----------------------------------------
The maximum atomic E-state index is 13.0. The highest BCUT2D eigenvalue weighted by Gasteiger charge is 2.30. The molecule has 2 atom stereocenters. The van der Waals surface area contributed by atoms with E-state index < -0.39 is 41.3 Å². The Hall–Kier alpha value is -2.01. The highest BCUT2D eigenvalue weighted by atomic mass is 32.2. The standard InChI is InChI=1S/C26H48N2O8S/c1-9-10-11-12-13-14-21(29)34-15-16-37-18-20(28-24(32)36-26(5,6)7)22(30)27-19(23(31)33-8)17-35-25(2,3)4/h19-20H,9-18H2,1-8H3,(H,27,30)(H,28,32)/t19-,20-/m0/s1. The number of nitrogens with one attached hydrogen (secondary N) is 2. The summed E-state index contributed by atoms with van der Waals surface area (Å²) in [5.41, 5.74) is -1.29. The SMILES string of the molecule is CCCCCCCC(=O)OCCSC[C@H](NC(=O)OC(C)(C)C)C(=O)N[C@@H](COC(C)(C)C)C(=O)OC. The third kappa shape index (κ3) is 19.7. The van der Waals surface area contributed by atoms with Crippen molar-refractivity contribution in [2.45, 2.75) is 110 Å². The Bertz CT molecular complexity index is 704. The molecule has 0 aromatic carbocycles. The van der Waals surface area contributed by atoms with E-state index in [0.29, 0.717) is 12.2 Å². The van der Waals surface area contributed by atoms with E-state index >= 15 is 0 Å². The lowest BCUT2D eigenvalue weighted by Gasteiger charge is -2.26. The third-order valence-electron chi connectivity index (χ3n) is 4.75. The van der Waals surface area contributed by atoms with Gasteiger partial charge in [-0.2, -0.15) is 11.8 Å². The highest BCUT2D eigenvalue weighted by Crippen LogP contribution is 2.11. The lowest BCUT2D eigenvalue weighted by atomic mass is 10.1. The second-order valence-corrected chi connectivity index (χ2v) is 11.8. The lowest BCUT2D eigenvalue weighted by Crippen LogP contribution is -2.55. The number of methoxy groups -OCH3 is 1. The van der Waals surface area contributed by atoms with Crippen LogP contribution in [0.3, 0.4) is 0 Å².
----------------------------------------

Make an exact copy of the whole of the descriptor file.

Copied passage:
The maximum atomic E-state index is 13.0. The highest BCUT2D eigenvalue weighted by Gasteiger charge is 2.30. The molecule has 2 atom stereocenters. The van der Waals surface area contributed by atoms with E-state index < -0.39 is 41.3 Å². The Hall–Kier alpha value is -2.01. The highest BCUT2D eigenvalue weighted by atomic mass is 32.2. The standard InChI is InChI=1S/C26H48N2O8S/c1-9-10-11-12-13-14-21(29)34-15-16-37-18-20(28-24(32)36-26(5,6)7)22(30)27-19(23(31)33-8)17-35-25(2,3)4/h19-20H,9-18H2,1-8H3,(H,27,30)(H,28,32)/t19-,20-/m0/s1. The number of nitrogens with one attached hydrogen (secondary N) is 2. The summed E-state index contributed by atoms with van der Waals surface area (Å²) in [5.41, 5.74) is -1.29. The SMILES string of the molecule is CCCCCCCC(=O)OCCSC[C@H](NC(=O)OC(C)(C)C)C(=O)N[C@@H](COC(C)(C)C)C(=O)OC. The third kappa shape index (κ3) is 19.7. The van der Waals surface area contributed by atoms with Crippen molar-refractivity contribution in [2.45, 2.75) is 110 Å². The Bertz CT molecular complexity index is 704. The molecule has 0 aromatic carbocycles. The van der Waals surface area contributed by atoms with E-state index in [0.29, 0.717) is 12.2 Å². The van der Waals surface area contributed by atoms with E-state index >= 15 is 0 Å². The lowest BCUT2D eigenvalue weighted by Gasteiger charge is -2.26. The third-order valence-electron chi connectivity index (χ3n) is 4.75. The van der Waals surface area contributed by atoms with Gasteiger partial charge in [-0.2, -0.15) is 11.8 Å². The highest BCUT2D eigenvalue weighted by Crippen LogP contribution is 2.11. The lowest BCUT2D eigenvalue weighted by atomic mass is 10.1. The second-order valence-corrected chi connectivity index (χ2v) is 11.8. The lowest BCUT2D eigenvalue weighted by Crippen LogP contribution is -2.55. The number of methoxy groups -OCH3 is 1. The van der Waals surface area contributed by atoms with Crippen LogP contribution in [0.3, 0.4) is 0 Å².